By RICK HAYES
---- — MT. VERNON — A referendum seeking a tax increase of .25 percent for courthouse renovations was defeated in Tuesday's primary election.
Jefferson County taxpayers defeated the margin by over 4,000 votes.
There were 5,418 votes in opposition to the referendum and 1,203 in favor of its passage.
The question did not specifically outline the tax increase of .25 percent will be used for courthouse renovations, although it was implied through recommendations made by the Courthouse Renovations Committee and action taken by the Jefferson County Board.
The committee recommended accepting the original bid of $7.62 million from M360 to make courthouse renovations/repairs.
“We did not push hard for this initiative,” said County Board Chairman Robert White. “People have been upset lately over different taxing issues. As soon as the high school project came over bid, I knew we were dead in the water.”
White said while the community is growing and a lot of positive things are happening, a lot of people are frustrated.
“However, we needed it (the referendum), and this problem doesn't disappear just because it failed,” he added.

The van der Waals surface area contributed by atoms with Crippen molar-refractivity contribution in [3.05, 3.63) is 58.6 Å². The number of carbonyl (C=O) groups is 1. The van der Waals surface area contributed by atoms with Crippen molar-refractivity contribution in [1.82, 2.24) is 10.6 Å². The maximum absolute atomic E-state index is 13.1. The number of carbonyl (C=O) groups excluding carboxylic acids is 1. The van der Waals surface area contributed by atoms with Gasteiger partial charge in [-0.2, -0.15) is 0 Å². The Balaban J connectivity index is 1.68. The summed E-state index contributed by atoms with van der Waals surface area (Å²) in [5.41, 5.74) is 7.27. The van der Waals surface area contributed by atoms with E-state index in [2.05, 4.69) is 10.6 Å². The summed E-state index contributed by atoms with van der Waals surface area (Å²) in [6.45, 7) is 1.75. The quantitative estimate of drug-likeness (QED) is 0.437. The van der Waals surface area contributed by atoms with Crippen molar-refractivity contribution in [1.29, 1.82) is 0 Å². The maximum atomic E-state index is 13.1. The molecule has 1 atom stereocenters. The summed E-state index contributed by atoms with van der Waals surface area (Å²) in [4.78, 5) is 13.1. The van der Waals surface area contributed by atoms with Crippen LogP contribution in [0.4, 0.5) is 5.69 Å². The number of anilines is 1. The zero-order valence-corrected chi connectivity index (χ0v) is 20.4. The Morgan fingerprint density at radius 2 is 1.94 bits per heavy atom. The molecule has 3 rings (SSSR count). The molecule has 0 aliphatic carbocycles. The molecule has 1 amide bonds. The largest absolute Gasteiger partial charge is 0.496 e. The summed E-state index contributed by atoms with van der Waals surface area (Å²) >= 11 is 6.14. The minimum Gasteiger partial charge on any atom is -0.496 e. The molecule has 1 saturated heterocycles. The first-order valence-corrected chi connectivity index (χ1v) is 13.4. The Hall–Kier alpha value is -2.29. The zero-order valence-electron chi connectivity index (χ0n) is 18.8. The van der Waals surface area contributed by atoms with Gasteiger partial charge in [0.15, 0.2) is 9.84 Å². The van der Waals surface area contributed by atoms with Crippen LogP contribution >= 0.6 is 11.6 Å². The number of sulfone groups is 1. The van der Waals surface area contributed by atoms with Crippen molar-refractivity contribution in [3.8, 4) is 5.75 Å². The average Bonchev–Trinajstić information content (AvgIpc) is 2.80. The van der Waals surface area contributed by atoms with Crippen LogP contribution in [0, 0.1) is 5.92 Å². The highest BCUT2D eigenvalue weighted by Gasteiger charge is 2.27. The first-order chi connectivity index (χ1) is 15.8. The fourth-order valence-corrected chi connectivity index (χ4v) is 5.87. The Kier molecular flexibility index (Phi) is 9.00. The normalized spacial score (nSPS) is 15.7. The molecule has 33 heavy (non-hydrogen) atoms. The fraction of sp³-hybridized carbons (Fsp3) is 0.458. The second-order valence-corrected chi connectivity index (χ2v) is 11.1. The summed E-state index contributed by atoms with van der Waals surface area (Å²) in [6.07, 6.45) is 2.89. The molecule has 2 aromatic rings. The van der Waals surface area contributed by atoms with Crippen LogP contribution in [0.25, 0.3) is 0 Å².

White said while some of the distractors have indicated they prefer a “pay as you go” option, the county does not have the money to finance the project.
“And there's nothing else to cut unless the people want services reduced,” White said.
He also said those in opposition to the referendum have indicated there is no sunset on funding the project.
“We may come back and do that in November. If they want to kick that can down the road until tomorrow that's fine. As a leader though, it would be irresponsible of me for the can to be kicked down the road like that. You're seeing that now with the state's pension reform.”
White added there are many challenges ahead, not just for Jefferson County, but for the entire state.
Jere Shaw, a vocal opponent of the sales tax said, “I knew it (the referendum) would be defeated all along.”
Shaw said the “pay as you go” plan is the best option for the county to choose going forward.
White said courthouse renovations have been put on the back burner since 1983 due to county government dealing with jail issues.
“Absent any other revenue, this would be the option of last resort for any board, but the only area that would provide the money needed to undergo renovation for any system(s) failing. This is the only clear path I can see from where I sit to accomplish the needed renovation of the courthouse,” he stated earlier.